I can't believe this is post #700!
I realize I haven't written here in awhile and haven't posted any recent pictures. I've had lots of great experiences in the past month, and you can see some photos from those experiences here. I visited New Orleans (great food and great music), saw The Bridges of Madison County at the Williamstown Theatre Festival, and, most recently, went to the U.S. Open.
I just finished Marisha Pessl's Night Film; I read it in two days (and it's not exactly a short novel). I couldn't put it down. I love Marisha Pessl. I haven't read Special Topics in Calamity Physics since it came out (seven years ago), but now I want to go back and reread it just so I can hear more of Marisha Pessl's voice. I hope she doesn't wait seven more years before publishing her next novel.
I've seen three shows in the last two days, two of which were fabulous. (Mr. Burns was not fabulous in my opinion, so I won't talk about that; I usually only write about positive theatre experiences here. Ben Brantley loved the show, though, and called it "downright brilliant," making it one of his critic's picks, so what do I know? I think the fact that I've never watched The Simpsons hindered me with that one.) I saw The Tempest at Shakespeare in the Park on Friday. It's a magnificent production featuring some great Broadway performers, including Norm Lewis and Laura Benanti, as well as 200 New Yorkers from various community organizations. It's quite ambitious to have so many people onstage, but it made for some fantastic moments of theater. It was well worth the 4.5 hours I spent in line for tickets (and it was a beautiful day to wait in Central Park).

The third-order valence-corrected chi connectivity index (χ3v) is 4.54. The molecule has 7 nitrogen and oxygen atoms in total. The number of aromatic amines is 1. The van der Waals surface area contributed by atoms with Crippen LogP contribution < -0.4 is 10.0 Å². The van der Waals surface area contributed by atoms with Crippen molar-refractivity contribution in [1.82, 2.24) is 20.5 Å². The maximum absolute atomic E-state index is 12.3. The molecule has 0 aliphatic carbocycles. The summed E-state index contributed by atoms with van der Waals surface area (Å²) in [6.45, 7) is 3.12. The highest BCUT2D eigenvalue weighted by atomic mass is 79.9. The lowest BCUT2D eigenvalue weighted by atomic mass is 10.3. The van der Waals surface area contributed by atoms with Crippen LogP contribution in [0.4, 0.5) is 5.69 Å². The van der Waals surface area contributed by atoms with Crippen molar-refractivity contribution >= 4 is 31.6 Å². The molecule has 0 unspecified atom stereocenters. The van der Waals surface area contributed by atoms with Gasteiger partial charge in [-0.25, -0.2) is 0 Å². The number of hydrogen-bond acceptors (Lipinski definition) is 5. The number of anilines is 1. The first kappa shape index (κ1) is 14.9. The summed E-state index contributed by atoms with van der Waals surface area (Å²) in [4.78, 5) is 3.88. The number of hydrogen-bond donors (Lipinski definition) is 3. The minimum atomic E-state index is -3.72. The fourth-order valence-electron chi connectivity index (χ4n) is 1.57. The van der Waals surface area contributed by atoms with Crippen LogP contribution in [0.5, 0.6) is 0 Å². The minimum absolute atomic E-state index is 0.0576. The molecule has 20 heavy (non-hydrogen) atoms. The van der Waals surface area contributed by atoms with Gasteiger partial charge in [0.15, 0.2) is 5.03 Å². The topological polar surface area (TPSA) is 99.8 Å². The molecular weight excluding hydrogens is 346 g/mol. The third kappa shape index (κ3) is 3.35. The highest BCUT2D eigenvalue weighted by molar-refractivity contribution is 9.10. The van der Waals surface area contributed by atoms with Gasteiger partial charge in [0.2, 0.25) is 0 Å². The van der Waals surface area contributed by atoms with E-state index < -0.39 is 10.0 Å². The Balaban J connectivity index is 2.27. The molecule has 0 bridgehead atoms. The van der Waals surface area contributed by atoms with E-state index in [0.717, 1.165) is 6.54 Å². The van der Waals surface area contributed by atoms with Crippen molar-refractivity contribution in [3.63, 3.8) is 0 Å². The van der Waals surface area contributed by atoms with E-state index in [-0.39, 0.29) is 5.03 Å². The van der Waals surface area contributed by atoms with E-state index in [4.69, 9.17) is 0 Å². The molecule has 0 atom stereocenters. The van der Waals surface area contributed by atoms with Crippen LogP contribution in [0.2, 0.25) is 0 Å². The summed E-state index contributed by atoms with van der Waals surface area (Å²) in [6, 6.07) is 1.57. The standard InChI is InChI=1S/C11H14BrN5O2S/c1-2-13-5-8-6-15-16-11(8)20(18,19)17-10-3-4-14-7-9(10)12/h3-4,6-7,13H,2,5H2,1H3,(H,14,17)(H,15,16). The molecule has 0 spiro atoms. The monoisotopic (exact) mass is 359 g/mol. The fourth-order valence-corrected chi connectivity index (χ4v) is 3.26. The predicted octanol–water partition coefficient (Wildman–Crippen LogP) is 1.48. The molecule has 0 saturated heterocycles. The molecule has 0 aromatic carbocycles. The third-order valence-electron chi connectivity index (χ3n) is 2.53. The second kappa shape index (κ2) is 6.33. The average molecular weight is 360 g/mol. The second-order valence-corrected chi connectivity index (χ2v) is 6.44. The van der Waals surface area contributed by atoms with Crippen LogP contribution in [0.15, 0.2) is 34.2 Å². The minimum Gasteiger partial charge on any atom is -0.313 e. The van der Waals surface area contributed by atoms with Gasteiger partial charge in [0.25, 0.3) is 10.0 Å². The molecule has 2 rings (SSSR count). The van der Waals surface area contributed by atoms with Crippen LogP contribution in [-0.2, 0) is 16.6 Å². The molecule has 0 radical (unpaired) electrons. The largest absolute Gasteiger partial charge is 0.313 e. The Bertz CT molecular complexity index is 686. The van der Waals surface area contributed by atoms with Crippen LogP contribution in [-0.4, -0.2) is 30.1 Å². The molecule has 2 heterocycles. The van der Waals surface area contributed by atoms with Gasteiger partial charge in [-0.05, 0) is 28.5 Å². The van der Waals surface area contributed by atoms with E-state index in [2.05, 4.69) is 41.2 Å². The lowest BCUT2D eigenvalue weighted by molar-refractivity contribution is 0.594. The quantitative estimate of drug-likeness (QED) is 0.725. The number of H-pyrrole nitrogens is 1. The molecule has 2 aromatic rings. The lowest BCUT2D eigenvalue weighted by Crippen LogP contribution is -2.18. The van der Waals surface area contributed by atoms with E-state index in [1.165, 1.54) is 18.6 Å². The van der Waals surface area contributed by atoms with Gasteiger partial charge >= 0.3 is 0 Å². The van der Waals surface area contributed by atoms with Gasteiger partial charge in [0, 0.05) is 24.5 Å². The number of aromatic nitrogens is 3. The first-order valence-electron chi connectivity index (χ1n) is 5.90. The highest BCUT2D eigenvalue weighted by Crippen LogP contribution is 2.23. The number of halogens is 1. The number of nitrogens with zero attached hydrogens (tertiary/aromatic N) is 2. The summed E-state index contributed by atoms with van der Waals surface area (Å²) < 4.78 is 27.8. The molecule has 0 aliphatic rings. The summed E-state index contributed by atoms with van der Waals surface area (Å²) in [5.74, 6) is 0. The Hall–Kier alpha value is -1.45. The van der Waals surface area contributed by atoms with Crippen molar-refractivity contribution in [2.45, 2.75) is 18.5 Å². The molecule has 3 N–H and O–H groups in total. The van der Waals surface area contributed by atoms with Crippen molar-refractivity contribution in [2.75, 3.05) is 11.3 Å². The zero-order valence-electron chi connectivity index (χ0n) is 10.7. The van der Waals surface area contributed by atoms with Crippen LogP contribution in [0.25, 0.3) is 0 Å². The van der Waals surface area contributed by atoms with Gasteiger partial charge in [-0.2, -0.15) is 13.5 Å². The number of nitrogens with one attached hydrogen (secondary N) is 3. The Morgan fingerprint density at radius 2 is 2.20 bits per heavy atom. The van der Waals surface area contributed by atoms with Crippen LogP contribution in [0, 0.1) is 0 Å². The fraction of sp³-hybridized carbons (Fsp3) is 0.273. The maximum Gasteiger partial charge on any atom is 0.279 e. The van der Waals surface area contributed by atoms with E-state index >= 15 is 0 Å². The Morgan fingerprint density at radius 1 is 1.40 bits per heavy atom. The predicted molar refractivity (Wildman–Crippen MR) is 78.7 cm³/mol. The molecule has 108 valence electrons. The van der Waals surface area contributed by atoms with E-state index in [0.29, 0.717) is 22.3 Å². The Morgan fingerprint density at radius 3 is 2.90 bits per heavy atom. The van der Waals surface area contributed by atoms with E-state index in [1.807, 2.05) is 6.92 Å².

Last night I saw The Glass Menagerie on Broadway. I remember studying this play in college and writing essays on it; it greatly moved me when I read it, so I was eager to see it performed onstage. This production is absolutely perfect; it's simply exquisite. I cannot say enough good things about it and cannot imagine a better staging of the play. The production transferred to Broadway from Cambridge, and Ben Brantley's New York Times rave review of that production expresses my feelings better than I can. Zachary Quinto plays Tom, and I'm a fan of his so I was eager to see his performance; I loved seeing him onstage in Angels in America (he's probably best known as Sylar on Heroes, Spock in the new Star Trek movies, and for his role in American Horror Story). He plays Tom with weariness that weighs down his every step and anguish and vulnerability that contort his face; his performance made the character resonate with me in in ways that didn't hit me when I read the play. He's heartbreaking, and he's the soul of the play. Cherry Jones (whom Mr. Brantley calls "perhaps the greatest stage actress of her generation") is fantastic as Amanda. When she reminisces about the past to escape the reality of the present, she transports you into those memories, and the shift back to reality is painful. Celia Keenan Bolger (a theatre favorite of mine; she most recently starred in Peter and the Starcatcher) is Laura, and she's a perfect mix of fear, hope, surprising strength, and eventual devastation (which sounds like a strange assortment of feelings, but it's what I sensed and it works). This play is gorgeous and devastating and proof that Tennessee Williams was a genius. This production feels like the perfect example of what the play should look like onstage. If you are in New York in the next few months, go see it.